Why visit your doctor of chiropractic periodically – even when you’re not experiencing pain or other symptoms? Here’s why. The latest study on maintenance care for low back health suggests receiving chiropractic care periodically dramatically reduces the number of days you’ll experience “bothersome” low back pain over the course of a year.

Published in the multidisciplinary open-access journal PLOS One, the study included 328 patients ages 18-65 with nonspecific low back pain who experienced a favorable response to chiropractic care during their initial course of treatment. Patients were then randomly allocated to one of two groups for one year: a maintenance care group that received periodic chiropractic care or a control group that returned to their chiropractor only when LBP symptoms were present. Every week, researchers assessed subjects’ low back pain with a single question: “On how many days during the past week were you bothered by your lower back (i.e., it affected your daily activities or routines)?”

During the 12-month tracking period, members of the maintenance care (MC) group made an average of 6.7 visits to the chiropractor, compared with 4.8 visits by members of the control group. Those additional visits correlated with 12.8 fewer days of bothersome low back pain, on average, for the MC group compared to the control group.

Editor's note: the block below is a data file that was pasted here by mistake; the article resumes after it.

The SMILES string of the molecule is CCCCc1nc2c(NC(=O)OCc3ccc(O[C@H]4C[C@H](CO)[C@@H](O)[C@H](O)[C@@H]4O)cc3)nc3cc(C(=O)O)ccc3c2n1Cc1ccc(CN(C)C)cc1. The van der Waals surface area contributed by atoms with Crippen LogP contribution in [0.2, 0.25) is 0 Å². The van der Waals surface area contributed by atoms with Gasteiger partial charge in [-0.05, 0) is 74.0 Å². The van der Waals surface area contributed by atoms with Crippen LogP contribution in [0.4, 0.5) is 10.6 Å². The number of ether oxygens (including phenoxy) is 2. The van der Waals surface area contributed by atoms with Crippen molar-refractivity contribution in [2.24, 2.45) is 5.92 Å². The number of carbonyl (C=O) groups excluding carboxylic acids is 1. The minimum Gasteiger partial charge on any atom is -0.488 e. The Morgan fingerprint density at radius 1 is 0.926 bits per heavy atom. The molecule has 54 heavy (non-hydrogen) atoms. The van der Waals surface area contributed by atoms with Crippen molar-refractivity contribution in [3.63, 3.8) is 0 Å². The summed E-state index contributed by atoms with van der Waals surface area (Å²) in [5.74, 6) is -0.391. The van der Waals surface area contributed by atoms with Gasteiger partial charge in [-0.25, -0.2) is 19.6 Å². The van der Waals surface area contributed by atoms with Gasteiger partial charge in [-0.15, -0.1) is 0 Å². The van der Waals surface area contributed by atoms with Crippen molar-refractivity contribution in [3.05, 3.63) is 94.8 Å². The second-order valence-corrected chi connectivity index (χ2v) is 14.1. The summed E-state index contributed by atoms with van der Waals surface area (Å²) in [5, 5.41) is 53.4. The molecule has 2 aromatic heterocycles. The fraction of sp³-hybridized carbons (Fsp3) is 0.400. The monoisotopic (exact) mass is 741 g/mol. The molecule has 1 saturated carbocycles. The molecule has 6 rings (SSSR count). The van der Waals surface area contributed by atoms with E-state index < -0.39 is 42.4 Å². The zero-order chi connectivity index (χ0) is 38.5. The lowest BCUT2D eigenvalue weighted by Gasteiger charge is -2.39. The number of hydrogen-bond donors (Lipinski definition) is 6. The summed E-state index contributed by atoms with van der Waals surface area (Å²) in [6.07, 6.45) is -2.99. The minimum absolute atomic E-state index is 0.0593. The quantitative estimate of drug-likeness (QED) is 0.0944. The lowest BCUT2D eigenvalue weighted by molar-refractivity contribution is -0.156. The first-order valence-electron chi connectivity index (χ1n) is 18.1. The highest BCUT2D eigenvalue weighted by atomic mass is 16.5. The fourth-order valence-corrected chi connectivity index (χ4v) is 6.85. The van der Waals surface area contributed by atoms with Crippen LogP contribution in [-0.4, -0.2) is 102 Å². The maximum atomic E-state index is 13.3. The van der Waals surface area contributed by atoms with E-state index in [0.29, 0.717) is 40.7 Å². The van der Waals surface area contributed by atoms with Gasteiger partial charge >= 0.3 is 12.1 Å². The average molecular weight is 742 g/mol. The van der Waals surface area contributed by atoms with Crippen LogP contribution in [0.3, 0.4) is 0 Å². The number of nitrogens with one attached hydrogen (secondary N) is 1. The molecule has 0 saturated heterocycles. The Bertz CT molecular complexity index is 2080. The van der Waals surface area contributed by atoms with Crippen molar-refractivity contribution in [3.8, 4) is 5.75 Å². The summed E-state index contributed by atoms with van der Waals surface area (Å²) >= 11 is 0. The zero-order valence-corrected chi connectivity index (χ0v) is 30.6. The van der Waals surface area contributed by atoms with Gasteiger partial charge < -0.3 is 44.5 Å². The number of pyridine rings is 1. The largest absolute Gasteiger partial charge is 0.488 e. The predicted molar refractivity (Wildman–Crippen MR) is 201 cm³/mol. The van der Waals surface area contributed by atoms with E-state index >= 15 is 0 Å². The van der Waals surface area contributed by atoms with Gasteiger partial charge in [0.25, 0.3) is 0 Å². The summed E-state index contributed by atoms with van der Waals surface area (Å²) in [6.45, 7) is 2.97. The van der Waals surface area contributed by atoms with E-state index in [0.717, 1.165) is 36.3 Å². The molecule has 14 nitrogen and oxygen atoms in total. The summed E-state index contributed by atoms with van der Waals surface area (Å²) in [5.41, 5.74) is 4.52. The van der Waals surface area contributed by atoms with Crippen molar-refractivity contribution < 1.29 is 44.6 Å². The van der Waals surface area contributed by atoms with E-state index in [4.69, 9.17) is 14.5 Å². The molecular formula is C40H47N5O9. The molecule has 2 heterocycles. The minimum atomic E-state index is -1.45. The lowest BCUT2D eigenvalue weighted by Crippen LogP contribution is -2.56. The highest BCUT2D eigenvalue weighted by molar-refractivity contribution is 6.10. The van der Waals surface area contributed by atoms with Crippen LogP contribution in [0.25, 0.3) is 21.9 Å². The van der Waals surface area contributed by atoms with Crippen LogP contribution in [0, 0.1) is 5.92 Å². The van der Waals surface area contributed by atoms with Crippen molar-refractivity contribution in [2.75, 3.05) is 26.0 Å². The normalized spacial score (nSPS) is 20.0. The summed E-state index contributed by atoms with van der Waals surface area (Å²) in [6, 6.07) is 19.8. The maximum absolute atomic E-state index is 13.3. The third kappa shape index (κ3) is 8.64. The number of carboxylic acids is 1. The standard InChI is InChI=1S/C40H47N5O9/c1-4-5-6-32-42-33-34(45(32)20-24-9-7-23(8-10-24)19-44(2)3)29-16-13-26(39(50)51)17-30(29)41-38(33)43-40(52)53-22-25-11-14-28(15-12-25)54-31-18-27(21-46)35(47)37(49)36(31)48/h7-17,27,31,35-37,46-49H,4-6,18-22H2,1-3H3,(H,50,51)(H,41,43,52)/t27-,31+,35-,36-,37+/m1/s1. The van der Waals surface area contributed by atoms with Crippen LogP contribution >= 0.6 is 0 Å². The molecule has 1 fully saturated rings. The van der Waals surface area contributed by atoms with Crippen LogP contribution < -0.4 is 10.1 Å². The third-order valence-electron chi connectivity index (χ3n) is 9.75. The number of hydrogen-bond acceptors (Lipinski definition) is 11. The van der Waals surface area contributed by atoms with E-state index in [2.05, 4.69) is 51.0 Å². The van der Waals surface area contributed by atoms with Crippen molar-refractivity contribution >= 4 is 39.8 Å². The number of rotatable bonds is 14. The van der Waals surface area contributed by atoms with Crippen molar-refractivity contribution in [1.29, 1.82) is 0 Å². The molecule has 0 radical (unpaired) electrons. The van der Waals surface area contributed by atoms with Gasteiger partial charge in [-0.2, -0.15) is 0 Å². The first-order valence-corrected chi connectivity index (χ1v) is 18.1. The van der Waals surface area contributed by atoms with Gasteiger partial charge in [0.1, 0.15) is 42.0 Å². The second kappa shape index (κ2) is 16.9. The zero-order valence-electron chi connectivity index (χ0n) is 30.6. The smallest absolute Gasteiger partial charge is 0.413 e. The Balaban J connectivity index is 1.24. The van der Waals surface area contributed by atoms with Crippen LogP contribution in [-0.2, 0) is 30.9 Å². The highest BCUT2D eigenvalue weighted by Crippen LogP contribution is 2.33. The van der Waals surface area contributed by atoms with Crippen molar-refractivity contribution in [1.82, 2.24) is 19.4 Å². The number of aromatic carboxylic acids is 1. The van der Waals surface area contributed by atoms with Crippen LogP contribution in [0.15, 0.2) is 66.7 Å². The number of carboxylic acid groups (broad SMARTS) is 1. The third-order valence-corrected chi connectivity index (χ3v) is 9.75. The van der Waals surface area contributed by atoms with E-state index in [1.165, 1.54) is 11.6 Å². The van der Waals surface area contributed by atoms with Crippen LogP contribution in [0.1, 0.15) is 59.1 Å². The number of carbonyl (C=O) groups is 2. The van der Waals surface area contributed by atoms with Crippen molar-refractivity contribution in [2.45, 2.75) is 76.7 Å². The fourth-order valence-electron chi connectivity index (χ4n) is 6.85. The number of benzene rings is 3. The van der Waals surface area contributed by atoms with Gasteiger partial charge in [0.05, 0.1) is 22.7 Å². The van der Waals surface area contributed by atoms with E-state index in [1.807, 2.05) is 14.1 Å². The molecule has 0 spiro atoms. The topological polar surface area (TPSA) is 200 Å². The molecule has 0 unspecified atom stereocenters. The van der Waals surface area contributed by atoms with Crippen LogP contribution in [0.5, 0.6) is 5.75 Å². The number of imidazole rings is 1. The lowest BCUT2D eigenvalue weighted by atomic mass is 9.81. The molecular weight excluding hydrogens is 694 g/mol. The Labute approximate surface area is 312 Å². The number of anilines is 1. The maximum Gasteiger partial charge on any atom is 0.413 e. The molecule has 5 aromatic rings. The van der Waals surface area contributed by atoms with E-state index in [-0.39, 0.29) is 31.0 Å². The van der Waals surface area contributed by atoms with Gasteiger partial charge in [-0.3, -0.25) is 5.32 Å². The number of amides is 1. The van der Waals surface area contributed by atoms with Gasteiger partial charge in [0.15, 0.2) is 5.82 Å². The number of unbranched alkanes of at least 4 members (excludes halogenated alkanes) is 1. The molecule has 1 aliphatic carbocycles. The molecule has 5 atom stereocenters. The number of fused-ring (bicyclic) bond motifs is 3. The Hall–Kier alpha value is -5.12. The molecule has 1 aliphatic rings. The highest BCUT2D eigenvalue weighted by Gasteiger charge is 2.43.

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How important is 12.8 fewer days of bothersome LBP a year? We’re sure you agree it’s worth a few additional visits to your chiropractor! And that’s the beauty of chiropractic care – it helps minimize the chances your pain will occur / recur, rather than treating it with medication once you’re already in pain. If you’re smart, you don’t wait until your car breaks down to take it to the mechanic, and you don’t wait until your teeth fall out to visit the dentist; so why wait until you’re in pain before going to your chiropractor?

As we mentioned at the beginning, this isn’t the first study – and likely won’t be the last – to suggest maintenance chiropractic care is more effective than symptom-guided care for low back pain. Click here to read our summary of a study published in 2017.